The centrepiece of the European Commission’s strategy for the coming 5 years is the European Green Deal1. It aims to tackle the climate and environmental-related challenges, these are this generation’s defining tasks. In order to make sure this ambitious strategy extends to the oceans, and addresses, amongst others, concerns about overfishing, warming of the oceans, plastic pollution and the overall destruction of our marine ecosystem, Renew Europe organised the "Sustainable Oceans for the Future – Green Blue Deal" conference last Wednesday.
One of the actions of the European Green Deal is an industrial strategy for a clean and circular economy1. This actions aims to improve sustainability and reduce the waste produced in industrial sectors like textile, construction, electronics and plastics. With this strategy, the European Commission is building on its Plastic Strategy which introduced new rules banning single-use plastic items in 2019. Huge amounts of plastic and other waste, an estimated 4.8 to 12.7 million tonnes each year, finds its way to the ocean which already contains up to 150 million tonnes of plastic. Once there, it threatens marine life and as it degrades into micro plastics, it may even travel up the food chain and onto our plates. As such, a European Green deal focussing on a circular economy will benefit the oceans, marine life and society at large. To illustrate the problem of marine plastic pollution and the urgency for concrete action, the map of week features the relative proportions of different materials found at the seabed of our European seas.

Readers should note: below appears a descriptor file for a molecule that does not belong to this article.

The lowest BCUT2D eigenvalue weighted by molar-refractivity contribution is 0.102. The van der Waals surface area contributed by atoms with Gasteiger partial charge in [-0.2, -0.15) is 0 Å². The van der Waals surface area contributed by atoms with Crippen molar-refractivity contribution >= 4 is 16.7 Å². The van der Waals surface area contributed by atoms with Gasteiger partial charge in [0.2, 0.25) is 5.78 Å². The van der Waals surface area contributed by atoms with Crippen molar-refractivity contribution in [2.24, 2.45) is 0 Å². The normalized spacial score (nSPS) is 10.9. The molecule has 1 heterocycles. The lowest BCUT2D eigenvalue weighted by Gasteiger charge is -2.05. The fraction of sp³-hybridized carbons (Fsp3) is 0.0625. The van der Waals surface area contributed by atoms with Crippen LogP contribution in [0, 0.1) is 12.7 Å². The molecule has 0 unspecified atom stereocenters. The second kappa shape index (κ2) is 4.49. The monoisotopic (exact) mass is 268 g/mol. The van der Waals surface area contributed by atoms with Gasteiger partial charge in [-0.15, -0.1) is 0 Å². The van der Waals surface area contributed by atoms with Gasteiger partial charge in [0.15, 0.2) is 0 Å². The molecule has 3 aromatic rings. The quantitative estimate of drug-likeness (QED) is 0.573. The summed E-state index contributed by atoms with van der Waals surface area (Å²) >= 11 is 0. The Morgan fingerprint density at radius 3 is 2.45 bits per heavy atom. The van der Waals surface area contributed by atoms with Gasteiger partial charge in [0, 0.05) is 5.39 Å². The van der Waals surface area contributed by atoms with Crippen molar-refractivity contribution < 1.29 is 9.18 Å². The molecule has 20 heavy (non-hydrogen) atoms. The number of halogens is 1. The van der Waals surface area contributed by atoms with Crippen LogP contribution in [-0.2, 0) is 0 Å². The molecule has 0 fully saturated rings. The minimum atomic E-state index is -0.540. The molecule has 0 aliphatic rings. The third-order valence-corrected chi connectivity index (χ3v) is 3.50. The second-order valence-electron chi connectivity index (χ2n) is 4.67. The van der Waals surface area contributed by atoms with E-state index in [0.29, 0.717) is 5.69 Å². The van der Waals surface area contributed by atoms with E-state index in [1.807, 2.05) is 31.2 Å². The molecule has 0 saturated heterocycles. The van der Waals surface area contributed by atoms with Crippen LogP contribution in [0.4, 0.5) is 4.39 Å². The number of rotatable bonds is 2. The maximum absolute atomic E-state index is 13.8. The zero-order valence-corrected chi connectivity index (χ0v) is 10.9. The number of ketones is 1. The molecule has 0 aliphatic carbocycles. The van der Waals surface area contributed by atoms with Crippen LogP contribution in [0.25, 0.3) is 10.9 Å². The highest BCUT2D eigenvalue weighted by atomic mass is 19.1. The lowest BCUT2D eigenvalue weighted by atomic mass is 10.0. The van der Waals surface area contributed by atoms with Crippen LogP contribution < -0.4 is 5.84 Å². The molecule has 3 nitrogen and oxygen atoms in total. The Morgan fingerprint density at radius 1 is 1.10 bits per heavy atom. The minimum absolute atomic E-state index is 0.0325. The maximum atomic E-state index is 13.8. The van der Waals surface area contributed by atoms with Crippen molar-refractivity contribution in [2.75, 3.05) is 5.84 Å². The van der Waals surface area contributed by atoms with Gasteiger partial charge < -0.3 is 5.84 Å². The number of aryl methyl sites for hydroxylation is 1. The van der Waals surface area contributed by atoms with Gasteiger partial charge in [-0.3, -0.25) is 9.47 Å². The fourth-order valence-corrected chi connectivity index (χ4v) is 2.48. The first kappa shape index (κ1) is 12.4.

The data in this map were provided by EMODnet Chemistry.